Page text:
forces for the past six years, will soon regain full independence. Sebald said it will be a great asset on the side of the free nations and that they must not permit it to fall into the hands of the Kremlin and become an asset for aggression. "You can he said, "that In their own evaluation. of Japan, the masters of the Kremlin place a high premium Japan's Industrial potential, the know of its technicians, and the great manpower reservoir of its 84 million people." WOULD SPEED UP BRITISH DEFENSE Laborites Warn Nation Is in Mortal Peril Newcastle, March 23 (AP)Clement Attlee's moderates in the British Labor Party demanded acceleration of Britain's rearmament program today--a broadside aimed at both the Conservative Government and left wingers in the labor fold. Defense at Danger Point Speeches by two of the former Labor prime minister's top lieutenants here tonight warned against any reductindeot by the the arms wing program- rebel faction of Aneurin Bevan-and declared Prime Minister Churchill's Conservative, Government had pared the program to the danger point.

Hugh Gaitskell, former Labor Chancellor of the Exchequer, warned that if Britain slashes her defense spending further America might "turn isolationist again," which would bring this country into "mortal peril." Woodrow Wyatt, former Labor Undersecretary of State and one of Attlee's staunch supporters in Parliament, said a reduction of the nation's rearmament program would make Britain "the laughing stock of the world" and would "give the signal for Stalin to go ahead again in Europe." Churchill had announced previously the nation couldn't complete its 600,000,000 pound ($10,080,000,000) rearmament program within the acheduled three years, but would require an extra year. Economics Dept. at UNI Will Hold Open House Amherst, March 23-Open house for the School of Home Economics the University of Massachusetts will feature Home Demonstration Week which is celebrated annually throughout Massachusetts. The dates, of the open house are May 2 Home Demonstration Week is. being celebrated nationally from April 27 May 3.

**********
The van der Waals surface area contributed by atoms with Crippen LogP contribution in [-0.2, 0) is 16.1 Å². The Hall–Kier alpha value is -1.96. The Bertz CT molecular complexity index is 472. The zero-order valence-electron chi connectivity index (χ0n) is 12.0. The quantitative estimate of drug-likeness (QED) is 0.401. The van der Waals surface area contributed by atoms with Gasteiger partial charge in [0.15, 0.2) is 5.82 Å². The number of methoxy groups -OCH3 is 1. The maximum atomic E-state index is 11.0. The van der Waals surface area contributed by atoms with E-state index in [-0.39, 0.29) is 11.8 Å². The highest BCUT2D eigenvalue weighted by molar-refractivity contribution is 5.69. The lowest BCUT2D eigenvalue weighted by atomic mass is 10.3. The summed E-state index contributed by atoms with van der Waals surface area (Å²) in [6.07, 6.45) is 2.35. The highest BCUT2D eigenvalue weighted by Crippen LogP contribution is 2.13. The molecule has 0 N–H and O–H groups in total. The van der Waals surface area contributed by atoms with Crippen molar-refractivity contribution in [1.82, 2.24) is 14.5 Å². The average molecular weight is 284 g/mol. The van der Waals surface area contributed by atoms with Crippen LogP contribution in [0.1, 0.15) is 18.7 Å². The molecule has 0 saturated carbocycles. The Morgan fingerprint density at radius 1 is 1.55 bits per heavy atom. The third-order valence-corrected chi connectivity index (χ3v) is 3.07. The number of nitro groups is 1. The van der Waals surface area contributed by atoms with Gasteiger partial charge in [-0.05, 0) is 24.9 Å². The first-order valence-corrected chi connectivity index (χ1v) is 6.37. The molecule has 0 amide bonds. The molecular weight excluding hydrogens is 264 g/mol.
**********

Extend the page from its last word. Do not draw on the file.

According to Dr. Helen Mitchell, dean of the school, the program will include special exhibits and demonstrations planned for homemakers, parents of home economics students, and home demonstration council members. Mrs. Anna C. Nahlovsky Kent Springfield, Is president the State Home Demonstration Council.

The exhibits and demonstrations will be held in Skinner Hall and will prepared and given by students the university. The range of subjects will include clothing, foods, home fur nishings, household equipment, textiles, child training, and flower arrangement. Defense Job Risk To Be Considered Washington, March 23 (P) The Renegotiation Board announced today that, in recovering unduly large profits from any government contractor, it will take into account the risk he runs in handling defense jobs. Issuing its regulations under the Renegotiation Act of 1951, the board said it will give "special consideration" in cases where a higher-thannormal profit is justified by the risk element. -5.